Home > News & Reviews > Dan Bettridge

Dan Bettridge - St Donats Arts Centre - July 13 2013 (Live Review)

Monday, 15 July 2013 Written by Dave Ball

Nestled on the coast, around 20 miles west of Cardiff, St Donats Arts Centre is rarely used as a venue for live music but, luckily, Dan Bettridge isn't your typical 19-year-old singer-songwriter. 

Selecting this unique, beautiful location for one of his biggest shows to date is just the next step in a career that is beginning to arc upwards at an ever greater speed following the January release of his debut EP 'Hunter's Heart', which earned radio play from the likes of Dermot O'Leary and Bethan Elfyn. 

Bettridge calls upon three local support acts for the show, with a nervous Nick Griffiths playing mostly covers in his 25 minute set. A pair of his own tracks provide the highlights though, and show real potential, particularly closing number The Teaching.

Dan Fairhurst is up next and, backed by double bass and drums, his sound is reminiscent of early Get Cape. Wear Cape. Fly. His songs jump between different tempos and off kilter beats and his forthcoming EP should be well worth a listen.

Following the high standard that went before him, Lloyd Jerwood's set is a little up and down. Self-penned number Fun & Games hints at plenty of talent, while the instrumental Lenses is a quite remarkable track played solo on an acoustic guitar sat flat on his lap. A cover of Tom Petty's Free Fallin' and some of the later songs don't reach these early heights, but his ability as both a songwriter and guitarist are evident.

Bettridge takes the stage just after 9:30, and is greeted by sweltering heat. Suffering from sunstroke, and clearly nervous, his initial conversation with the audience is a little awkward, but as soon as he starts singing it's like a different soul has taken over his body. Opening up with Untitled, the capacity crowd are completely engrossed as he bounces between tracks from Hunter's Heart and a range of new songs from his sophomore EP 'Darker Days'.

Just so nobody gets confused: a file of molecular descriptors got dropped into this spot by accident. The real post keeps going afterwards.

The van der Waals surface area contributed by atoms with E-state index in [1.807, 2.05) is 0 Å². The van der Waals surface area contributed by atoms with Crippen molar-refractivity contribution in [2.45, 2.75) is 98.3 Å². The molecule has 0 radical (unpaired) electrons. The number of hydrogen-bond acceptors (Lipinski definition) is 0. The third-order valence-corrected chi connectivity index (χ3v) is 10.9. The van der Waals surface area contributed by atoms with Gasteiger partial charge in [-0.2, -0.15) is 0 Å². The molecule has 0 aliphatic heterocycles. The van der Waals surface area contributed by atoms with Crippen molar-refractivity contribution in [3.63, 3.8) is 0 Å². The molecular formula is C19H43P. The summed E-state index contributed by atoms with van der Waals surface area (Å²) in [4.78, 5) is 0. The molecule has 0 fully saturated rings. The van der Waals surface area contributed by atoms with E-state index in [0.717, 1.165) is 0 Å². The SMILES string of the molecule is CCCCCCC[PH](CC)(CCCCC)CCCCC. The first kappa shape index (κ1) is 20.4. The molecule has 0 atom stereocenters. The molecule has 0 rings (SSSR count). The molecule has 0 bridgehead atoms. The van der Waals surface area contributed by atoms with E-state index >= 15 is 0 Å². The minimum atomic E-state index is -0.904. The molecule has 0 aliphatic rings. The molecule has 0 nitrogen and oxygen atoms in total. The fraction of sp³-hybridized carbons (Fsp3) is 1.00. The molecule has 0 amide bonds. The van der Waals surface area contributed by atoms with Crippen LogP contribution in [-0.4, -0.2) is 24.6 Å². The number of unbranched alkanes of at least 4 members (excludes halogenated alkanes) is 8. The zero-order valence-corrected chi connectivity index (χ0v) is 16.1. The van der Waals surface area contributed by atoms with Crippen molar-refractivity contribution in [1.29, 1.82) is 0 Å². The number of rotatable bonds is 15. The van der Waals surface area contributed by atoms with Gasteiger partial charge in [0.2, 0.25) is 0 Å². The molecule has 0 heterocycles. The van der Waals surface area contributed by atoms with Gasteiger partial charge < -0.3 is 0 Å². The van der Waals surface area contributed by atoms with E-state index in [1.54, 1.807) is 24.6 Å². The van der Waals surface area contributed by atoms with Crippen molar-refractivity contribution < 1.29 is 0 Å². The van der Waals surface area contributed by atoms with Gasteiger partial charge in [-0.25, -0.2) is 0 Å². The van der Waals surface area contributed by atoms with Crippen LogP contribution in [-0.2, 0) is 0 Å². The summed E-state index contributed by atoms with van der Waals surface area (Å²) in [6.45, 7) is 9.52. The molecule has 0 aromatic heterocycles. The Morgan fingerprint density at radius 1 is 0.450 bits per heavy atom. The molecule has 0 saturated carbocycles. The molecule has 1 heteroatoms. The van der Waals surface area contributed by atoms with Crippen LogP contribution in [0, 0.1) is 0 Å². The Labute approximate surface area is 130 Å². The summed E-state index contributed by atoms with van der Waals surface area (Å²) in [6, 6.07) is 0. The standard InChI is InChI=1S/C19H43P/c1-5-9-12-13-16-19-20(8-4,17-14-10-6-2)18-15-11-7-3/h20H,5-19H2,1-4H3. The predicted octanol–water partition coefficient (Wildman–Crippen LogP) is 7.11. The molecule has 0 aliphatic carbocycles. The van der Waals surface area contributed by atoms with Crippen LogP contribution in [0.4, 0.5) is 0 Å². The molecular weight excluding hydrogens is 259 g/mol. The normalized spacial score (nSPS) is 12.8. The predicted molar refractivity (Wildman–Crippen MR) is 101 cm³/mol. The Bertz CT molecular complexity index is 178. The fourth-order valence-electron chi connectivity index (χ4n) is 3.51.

The bluesy Days Of Ours is an early highlight, while new track Rosie Darling emphasises the vast talent this young man has. This is not some flash in the pan, his songwriting is already at a level well beyond his years. Wolves & Ghosts is the type of single that could be the radio friendly hit he will need to take his career up to the next level, and shows he can do up-tempo songs just as impressively as he does the slower, more subtle acoustic tracks.

A cover of the Steeldrivers' If It Hadn't Been For Love and new track Just For Fun are delivered with the vocal confidence of a veteran bluesman playing in a smoky club somewhere in the deep south of America, belying the almost painful shyness demonstrated in between songs.

For his encore, Bettridge forgoes his guitars and is joined by the producer of his new EP on piano for title track Darker Days, a fabulously tender piece with the sort of heartbreaking lyrics normally penned by artists a decade or more his senior. This is a night filled with the sense of witnessing an artist not far from becoming something much bigger, and there's a suspicion that there won't be too many more chances to see Bettridge playing shows this intimate. 


We don't run any advertising! Our editorial content is solely funded by lovely people like yourself using Stereoboard's listings when buying tickets for live events. To keep supporting us, next time you're looking for concert, festival, sport or theatre tickets, please search for "Stereoboard". It costs you nothing, you may find a better price than the usual outlets, and save yourself from waiting in an endless queue on Friday mornings as we list ALL available sellers!

Let Us Know Your Thoughts

Related News

No related news to show
< Prev   Next >